Devilish stories from Catholic Poland. Not sure if this is truly the predominant thread in Polish anti-realism (No Konwicki? No Lem? No Witkacy?), but this sort of darkly-transmuted national religious identity is the editor-translator's focus area and definitely a culturally interesting one. Co-existence (Slawomir Mrozek) :: A short fable about a diabolical house-guest. The Lady with the Medallion (Andrzej Szczypiorski) :: A gothic-decadent encounter with death, as recounted to modern and skeptica Devilish stories from Catholic Poland. Not sure if this is truly the predominant thread in Polish anti-realism (No Konwicki? No Lem? No Witkacy?), but this sort of darkly-transmuted national religious identity is the editor-translator's focus area and definitely a culturally interesting one. Co-existence (Slawomir Mrozek) :: A short fable about a diabolical house-guest. The Lady with the Medallion (Andrzej Szczypiorski) :: A gothic-decadent encounter with death, as recounted to modern and skeptical police interrogation. The Greater Punishment (Marek Huberath, 1990) :: Impressive and harrowing novella length treatment of horrific afterlife. The almost viscerally uncomfortable descriptions bleed into surrealized echoes of all-too-recent interrogation and holocaust, but then it becomes increasingly clear that it's all in the service of a disagreeable polemic. A visionary and elaborately-wrought polemic, sure, but there's no escaping that it's essentially the literary equivalent of a Hell House. God, actually the exact equivalent, the more I think on it. Formidable but terrible, ultimately interesting and frustrating. Father Faust (extract, Tadeusz Miciński, 1910) :: pre-WWI heterodox thought and gothic-tinted stories-within-stories, it seems. So perhaps, along with the similarly Polish Saragossa Manuscript, a reference point ofr the sort of thing Rosendorfer was attempting to recreate in The Architect of Ruins, which this seems to resemble promisingly, at least as far as a fragment of an untranslated novel can ever suggest its whole. Strange Street (Franciszek Mirandola) :: A brush with the marvellous lurking just beside the ordinary, a missed connection to a parallel track forever regretted. *The Vampire (extract, Władysław Stanisław Reymont, 1914) :: Another to hope against hope for in eventual translation. In this excerpt, dislodged from his life by a mysterious letter, a poet takes to the London streets under increasing dislocation and confusion, until, following his fiance(?) on an unexpected train ride, he is brought into a a black mass rendered with incredible vividness. I would really, really love to get more of the story around this, but it seems that only his four-volume nobel-prize-winning The Peasants has seen Enlish print, and that only in a pricey and long-out-of-print finely-bound set. ...a lapse of some time occurs... The Shadow of Queen Barbara (Lucjan Siemienski) The Head Full of Screaming Hair (Jan Barszczeeski) I Am Burnin' (Henryk Rzewuski) All the above were read before I took a break, so they run together a bit, but all occupy a territory of fairytale (especially the first, if I recall) and ghost story (particularly the latter two). Poland seems to have a knack for the conversational ghost story, but none of the plots of these were all so memorable. *The Grey Room (Stefan Grabiński) *The Black Hamlet (Stefan Grabinski) Not so here -- Grabinski writes so vividly and originally that these similarly turn-of-the century (of the 20-th) immediately stand out. He's got a great sense of dread and an absolutely burning sense of place and of the menace attached to a place that cements these as fantastic pieces. Plus, he has a knack for placing horror not outside society, in nature and the unknown, but close to home, in the backwash of modernity and the detritus of technological convenience. Incidentally, Grabinski is in that narrow minority of writers here who hae actually seen English translation. So far it's just three of six books of stories, and a collected edition drawing from several from Dedalus. (The Dark Domain, read it!) But what of his four completed novels?! The Gentleman with the Goatee (Kornel Makuszynski, 1916) :: Also nearly turn of the century, but a strangely immediate and familiar comic voice, very effectively pulling me in, perhaps sibling to other slavic-region sarcastic narrators. It turns a little obvious, and annoyingly hammy in a "please! take my wife" kind of way, but then somehow throws on a satiric resolution of some note. *Dinner at Countess Kotlubay's (Witold Gombrowicz) The inimitable Gombrowicz, of Ferdydurke fame, presents the monologue of a starstruck member of bourgeoisie desperate to fit in at an aristocratic dinner, despite the increasing signs of, first, mediocrity and tepidity, then utter barbarity. Father's Experiments (Bruno Schulz) :: An extract from a longer story that I believe occurs in full in Street of Crocodiles, but excellent to revisit nonetheless. The study of the simple mechanisms at the heart of human existance, and the somewhat chilling reductive content to be found in them. I should go back and re-read some Schulz stories. Regularly. *Mother Joanna of the Angels (Jaroslaw Iwaszkiewicz) :: An extract, but by all indications a majority of the otherwise untranslated novella covering a case of mass possession in the 17th century. Shares its source material with Huxley's "The Devils of Louden" and Ken Russell's notorious film "The Devils". This particular version also became an excellent 1963 Polish Film School production, adapted elegantly for screen by (notably absent here) post-war novelist and filmmaker Tadeusz Konwicki. Alone, the story maintains its moral ambiguity and conflictedness, as its devout exorcist protagonist becomes increasingly mired in doubts about the actual existence of supernatural evil, and personal contradictions. *The Legs of Isolda Morgan (Bruno Jasieński) :: Pretty fantastic story of a power plant manager losing his mind to the machines that surround him, by the Polish Futurist later deported from France for his socialist incendiary I Burn Paris. Which I now quite want to read. This one abounds in macabre images of modernity (a little like Grabinski for it) and interesting stylistic decisions. The White Worms (Wiktor Woroszylski) :: A peculiar story of local and foreign devils making arrangements for souls against the backdrop of WWII and the Polish resistance. Builds into itself out of some pretty fantastic curse details. The Dragon (Andrzej Bursa) :: Journalistically succinct and unbiased account of a journalist encountering a human sacrifice in the socialist-realist 50s. Intrigued about the body of work Bursa may have managed to get out by his death at just 25 (congenital heart failure), including the delightfully titled (and in English print!) Killing Auntie. *The Golden Galley (Jacek Dukaj :: Rapidly apocalyptic science fiction about angelic intelligence organizations attempting to deal with a 3000-kilometer-long sailing ship that suddenly appears in outer space, written by a (then) fifteen-year-old. Actually pretty great, and full of highly original details of angelic and occult powers. Is this actual Catholic sci-fi? Seems more likely to be a deft and cynical appropriation and reimagining. Dukaj is the author of a huge number of subsequent untranslated sci-fis, looks like. Final evaluation: These Dedalus anthologies are fantastic and essential, and this is another excellent example, with 150 years of weird and inventive literature that would go largely untranslated and even-less-known otherwise. Though, granted, there's only one other review of this one on GR, so this alone probably isn't going to go too far in getting more of these authors noticed and translated, but it's certainly an exceptional start.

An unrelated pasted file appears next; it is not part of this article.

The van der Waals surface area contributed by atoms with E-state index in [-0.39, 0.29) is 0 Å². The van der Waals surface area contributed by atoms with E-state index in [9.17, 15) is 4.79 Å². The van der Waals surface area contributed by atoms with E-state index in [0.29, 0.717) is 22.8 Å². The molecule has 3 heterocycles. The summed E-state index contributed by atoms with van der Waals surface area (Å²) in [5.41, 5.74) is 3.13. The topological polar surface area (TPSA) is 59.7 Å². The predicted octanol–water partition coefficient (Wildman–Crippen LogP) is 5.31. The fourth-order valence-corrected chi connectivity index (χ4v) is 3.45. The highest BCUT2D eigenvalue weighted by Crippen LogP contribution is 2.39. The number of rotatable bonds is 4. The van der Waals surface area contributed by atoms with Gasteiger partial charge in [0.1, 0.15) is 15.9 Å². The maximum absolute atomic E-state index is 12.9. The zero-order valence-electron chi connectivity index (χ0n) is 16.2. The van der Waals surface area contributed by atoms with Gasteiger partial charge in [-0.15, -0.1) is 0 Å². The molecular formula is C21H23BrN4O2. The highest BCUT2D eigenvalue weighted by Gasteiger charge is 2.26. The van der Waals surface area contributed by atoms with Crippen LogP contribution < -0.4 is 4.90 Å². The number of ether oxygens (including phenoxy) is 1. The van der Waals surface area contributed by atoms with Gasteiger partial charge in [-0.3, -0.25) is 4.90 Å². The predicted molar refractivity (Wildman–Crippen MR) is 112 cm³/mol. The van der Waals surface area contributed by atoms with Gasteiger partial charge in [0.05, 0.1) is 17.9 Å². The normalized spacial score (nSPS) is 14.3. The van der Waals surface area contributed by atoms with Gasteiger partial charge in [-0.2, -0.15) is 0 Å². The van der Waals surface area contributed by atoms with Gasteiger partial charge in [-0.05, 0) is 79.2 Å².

2. 4 out of 5